This month we invite you to play the ‘what if’ game with us. Try to imagine that some or all of the Bible narrative is not necessarily true history, but is myth of one sort or another. What sort of effect would that knowledge have on your faith? What effect might it have on the larger church? How would it change you? Would it change you and how you view the world?
What the heck? That was my initial response to this month’s synchroblog topic of playing, “what if” with the Bible, i. e., what if some of the Bible is myth. It was a totally knee jerk response that probably came from decades of conservative theological indoctrination.
This writing assignment has caused me to try to figure out my current understanding of the Bible. A part of me doesn’t want to go there because my former fundamentalist beliefs were much tidier that whatever I believe now. Nonetheless, I will try to contrast my former beliefs with my current ones.
There has been an inappropriate emphasis placed on the Bible. It is not something to worship or to dissect. It is not an encyclopedic answer book for every problem and issue we encounter in life. It is not given to being synthesized and systematized into an orderly theology. Unfortunately, Christianity has done all of these things and more to the Bible.
The Bible needs to be contextualized. It needs to be regarded in the context of its history, culture, and language. But it also needs to be put in its proper place in relationship to what it means to love Jesus and our desire to live life in a way that resembles him.
The Bible is a narrative, more like a biography or a story than a “how to” book. Conservatives have placed a lot of emphasis upon it being a divine book, but it also a very human book written with the perspective of particular authors influenced by a popular understanding of God at the time of their writing.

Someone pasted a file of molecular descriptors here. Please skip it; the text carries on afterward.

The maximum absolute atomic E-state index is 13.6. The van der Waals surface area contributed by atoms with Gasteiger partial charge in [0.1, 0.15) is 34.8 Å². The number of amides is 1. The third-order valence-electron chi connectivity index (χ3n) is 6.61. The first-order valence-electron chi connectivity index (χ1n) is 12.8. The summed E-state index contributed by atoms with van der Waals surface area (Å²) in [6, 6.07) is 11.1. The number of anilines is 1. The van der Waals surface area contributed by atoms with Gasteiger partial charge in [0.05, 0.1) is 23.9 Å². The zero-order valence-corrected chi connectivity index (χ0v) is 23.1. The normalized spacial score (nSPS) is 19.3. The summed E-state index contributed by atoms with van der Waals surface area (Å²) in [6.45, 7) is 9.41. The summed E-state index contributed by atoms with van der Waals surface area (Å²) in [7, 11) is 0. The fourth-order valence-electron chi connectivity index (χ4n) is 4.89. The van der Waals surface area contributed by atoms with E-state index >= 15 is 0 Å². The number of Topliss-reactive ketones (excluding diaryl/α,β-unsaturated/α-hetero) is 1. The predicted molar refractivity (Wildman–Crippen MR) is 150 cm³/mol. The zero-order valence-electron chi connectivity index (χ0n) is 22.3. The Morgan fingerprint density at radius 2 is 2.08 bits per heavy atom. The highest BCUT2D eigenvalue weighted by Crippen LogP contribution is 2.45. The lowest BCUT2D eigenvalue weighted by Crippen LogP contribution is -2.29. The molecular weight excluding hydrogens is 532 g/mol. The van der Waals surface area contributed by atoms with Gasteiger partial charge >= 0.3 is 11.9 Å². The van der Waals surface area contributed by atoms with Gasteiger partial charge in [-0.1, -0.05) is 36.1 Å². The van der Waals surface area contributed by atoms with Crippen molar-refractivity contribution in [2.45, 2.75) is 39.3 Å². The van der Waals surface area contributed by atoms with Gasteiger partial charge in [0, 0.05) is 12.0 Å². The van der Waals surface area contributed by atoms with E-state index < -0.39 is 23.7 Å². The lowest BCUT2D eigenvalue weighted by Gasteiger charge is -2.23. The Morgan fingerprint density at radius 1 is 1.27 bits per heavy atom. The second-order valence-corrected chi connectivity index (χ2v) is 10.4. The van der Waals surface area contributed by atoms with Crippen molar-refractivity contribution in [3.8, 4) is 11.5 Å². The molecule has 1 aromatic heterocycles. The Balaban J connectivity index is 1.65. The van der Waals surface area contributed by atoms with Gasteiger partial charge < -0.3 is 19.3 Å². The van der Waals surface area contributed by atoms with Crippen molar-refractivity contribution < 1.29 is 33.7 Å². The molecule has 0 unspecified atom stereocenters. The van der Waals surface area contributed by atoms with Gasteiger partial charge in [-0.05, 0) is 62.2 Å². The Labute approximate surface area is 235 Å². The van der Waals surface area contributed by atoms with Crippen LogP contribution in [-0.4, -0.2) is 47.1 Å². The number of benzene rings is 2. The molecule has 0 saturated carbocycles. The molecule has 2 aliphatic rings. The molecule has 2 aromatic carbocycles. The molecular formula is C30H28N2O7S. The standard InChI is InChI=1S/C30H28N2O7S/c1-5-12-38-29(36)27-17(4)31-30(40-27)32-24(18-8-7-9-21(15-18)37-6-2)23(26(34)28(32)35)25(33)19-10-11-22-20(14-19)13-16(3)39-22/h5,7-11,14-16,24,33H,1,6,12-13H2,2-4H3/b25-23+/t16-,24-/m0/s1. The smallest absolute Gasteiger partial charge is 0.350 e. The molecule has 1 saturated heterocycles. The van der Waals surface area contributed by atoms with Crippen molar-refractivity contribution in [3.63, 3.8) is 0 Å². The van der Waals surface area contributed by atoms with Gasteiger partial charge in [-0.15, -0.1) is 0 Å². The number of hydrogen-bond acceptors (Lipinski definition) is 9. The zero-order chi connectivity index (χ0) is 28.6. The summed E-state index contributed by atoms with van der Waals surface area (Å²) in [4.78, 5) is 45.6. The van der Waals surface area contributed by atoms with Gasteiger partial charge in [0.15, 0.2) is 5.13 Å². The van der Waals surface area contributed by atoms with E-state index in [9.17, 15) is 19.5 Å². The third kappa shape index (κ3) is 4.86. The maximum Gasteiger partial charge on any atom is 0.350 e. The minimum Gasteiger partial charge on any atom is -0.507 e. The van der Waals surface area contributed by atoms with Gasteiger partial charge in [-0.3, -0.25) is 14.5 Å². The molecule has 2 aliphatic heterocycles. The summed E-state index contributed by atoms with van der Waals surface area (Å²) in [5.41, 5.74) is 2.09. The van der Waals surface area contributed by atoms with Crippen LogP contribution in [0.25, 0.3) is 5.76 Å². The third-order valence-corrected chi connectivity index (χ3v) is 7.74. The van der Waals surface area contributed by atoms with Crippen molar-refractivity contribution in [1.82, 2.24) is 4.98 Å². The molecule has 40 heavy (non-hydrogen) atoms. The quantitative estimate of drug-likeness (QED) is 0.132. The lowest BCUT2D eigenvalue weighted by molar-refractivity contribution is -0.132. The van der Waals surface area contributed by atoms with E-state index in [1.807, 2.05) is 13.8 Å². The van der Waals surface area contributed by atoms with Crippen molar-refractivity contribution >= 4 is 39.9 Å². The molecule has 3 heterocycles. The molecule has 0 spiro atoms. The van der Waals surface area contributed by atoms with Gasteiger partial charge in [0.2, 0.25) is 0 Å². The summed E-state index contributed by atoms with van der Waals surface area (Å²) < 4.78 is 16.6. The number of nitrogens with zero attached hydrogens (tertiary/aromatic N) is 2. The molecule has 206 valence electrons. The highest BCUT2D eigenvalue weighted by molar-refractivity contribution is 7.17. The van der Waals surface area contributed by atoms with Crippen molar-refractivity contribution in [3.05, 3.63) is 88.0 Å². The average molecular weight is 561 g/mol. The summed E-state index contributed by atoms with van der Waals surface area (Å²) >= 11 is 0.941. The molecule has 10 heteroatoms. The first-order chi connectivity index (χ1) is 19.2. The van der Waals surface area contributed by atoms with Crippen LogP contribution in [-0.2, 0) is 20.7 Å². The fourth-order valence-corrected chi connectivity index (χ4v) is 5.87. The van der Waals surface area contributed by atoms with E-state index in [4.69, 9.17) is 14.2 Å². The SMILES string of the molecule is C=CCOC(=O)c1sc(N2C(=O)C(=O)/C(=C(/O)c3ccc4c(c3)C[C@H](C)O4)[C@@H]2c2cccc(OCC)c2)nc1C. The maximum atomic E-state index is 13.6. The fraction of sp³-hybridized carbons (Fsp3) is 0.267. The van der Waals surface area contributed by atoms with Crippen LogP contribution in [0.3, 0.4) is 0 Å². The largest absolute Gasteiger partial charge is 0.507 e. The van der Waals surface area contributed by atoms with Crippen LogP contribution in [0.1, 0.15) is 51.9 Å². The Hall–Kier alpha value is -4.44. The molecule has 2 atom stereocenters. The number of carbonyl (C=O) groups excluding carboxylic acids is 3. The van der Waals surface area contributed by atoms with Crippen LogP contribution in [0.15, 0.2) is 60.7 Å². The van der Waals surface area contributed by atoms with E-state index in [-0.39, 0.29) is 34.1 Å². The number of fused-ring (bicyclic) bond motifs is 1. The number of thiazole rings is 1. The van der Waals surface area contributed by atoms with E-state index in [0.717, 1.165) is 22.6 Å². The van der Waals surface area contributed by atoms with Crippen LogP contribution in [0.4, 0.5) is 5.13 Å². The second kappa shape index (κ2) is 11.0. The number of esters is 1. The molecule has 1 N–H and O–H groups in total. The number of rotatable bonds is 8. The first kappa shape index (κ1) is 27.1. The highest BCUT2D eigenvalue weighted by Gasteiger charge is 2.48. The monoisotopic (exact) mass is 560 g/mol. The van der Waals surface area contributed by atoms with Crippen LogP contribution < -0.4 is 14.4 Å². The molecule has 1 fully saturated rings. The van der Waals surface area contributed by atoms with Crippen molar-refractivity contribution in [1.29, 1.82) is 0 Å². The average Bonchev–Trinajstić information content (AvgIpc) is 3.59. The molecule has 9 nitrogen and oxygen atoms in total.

So, what if there is a “mythical oops” in the Bible? No big deal! Does it change who God is? Does it change who Jesus is? Does it change the fact that the law of God is written upon the human heart (Romans 2:15) and informs us about how to treat with one another with love?
Some non-religious people have more of the “law of God written on their heart” than a lot of religious people who have a lot of it in their heads, but not so much in their hearts.
This hypothetical “oops” might devastate some churches who insist that the Bible be tamed so it can fit their systematic theology, but it could also be really wonderful. If the church transitioned from their “beliefism” to living out the life of Jesus, that would be awesome.
A biblical inaccuracy would not affect me. I know a lot of biblical teaching, but not near as much about biblical living. My more important concern is living it out and learning how to confront life in a Jesus-honoring sort of way.
Here are the links for for those participating this month:
- K.W. Leslie – When People Believe Christianity Is A Myth
- Jeremy Myers – What If The Bible Is a Myth?
- David Derbyshire – What If Genesis Is A Creation Myth?
- Bud Brown – What if Paul was wrong about the life of Christ living in me?
- Chris Jefferies – What If … Creation Was A Myth?
- Paul W. Meier – Is The Bible A Myth?
- damannwrite – The Bible As A Source of Wisdom
- Phil Lancaster – What If the Bible Were A Myth
- Carol Kuniholm – What If Newness Was The Norm